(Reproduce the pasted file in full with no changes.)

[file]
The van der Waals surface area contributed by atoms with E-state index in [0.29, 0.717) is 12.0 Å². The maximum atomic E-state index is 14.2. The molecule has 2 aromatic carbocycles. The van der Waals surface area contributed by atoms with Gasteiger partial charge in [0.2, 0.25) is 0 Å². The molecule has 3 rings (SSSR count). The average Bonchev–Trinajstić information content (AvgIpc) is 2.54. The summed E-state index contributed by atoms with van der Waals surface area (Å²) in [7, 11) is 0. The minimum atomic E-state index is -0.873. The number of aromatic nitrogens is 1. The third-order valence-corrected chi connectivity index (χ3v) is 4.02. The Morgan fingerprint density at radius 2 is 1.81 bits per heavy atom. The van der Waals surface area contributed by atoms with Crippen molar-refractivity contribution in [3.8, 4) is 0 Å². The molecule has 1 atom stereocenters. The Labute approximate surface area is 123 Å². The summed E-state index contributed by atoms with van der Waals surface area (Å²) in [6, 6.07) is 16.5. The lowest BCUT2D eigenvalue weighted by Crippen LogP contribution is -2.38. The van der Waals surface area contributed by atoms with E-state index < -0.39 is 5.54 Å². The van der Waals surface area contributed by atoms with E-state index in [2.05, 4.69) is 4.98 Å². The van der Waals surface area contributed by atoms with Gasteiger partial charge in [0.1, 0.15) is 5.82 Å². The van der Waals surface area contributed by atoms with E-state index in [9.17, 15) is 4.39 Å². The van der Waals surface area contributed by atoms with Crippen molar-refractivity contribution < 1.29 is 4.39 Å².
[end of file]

The van der Waals surface area contributed by atoms with E-state index in [0.29, 0.717) is 12.0 Å². The maximum atomic E-state index is 14.2. The molecule has 2 aromatic carbocycles. The van der Waals surface area contributed by atoms with Gasteiger partial charge in [0.2, 0.25) is 0 Å². The molecule has 3 rings (SSSR count). The average Bonchev–Trinajstić information content (AvgIpc) is 2.54. The summed E-state index contributed by atoms with van der Waals surface area (Å²) in [7, 11) is 0. The minimum atomic E-state index is -0.873. The number of aromatic nitrogens is 1. The third-order valence-corrected chi connectivity index (χ3v) is 4.02. The Morgan fingerprint density at radius 2 is 1.81 bits per heavy atom. The van der Waals surface area contributed by atoms with Crippen molar-refractivity contribution in [3.8, 4) is 0 Å². The molecule has 1 atom stereocenters. The Labute approximate surface area is 123 Å². The summed E-state index contributed by atoms with van der Waals surface area (Å²) in [6, 6.07) is 16.5. The lowest BCUT2D eigenvalue weighted by Crippen LogP contribution is -2.38. The van der Waals surface area contributed by atoms with E-state index < -0.39 is 5.54 Å². The van der Waals surface area contributed by atoms with E-state index in [2.05, 4.69) is 4.98 Å². The van der Waals surface area contributed by atoms with Gasteiger partial charge in [0.1, 0.15) is 5.82 Å². The van der Waals surface area contributed by atoms with E-state index in [9.17, 15) is 4.39 Å². The van der Waals surface area contributed by atoms with Crippen molar-refractivity contribution < 1.29 is 4.39 Å².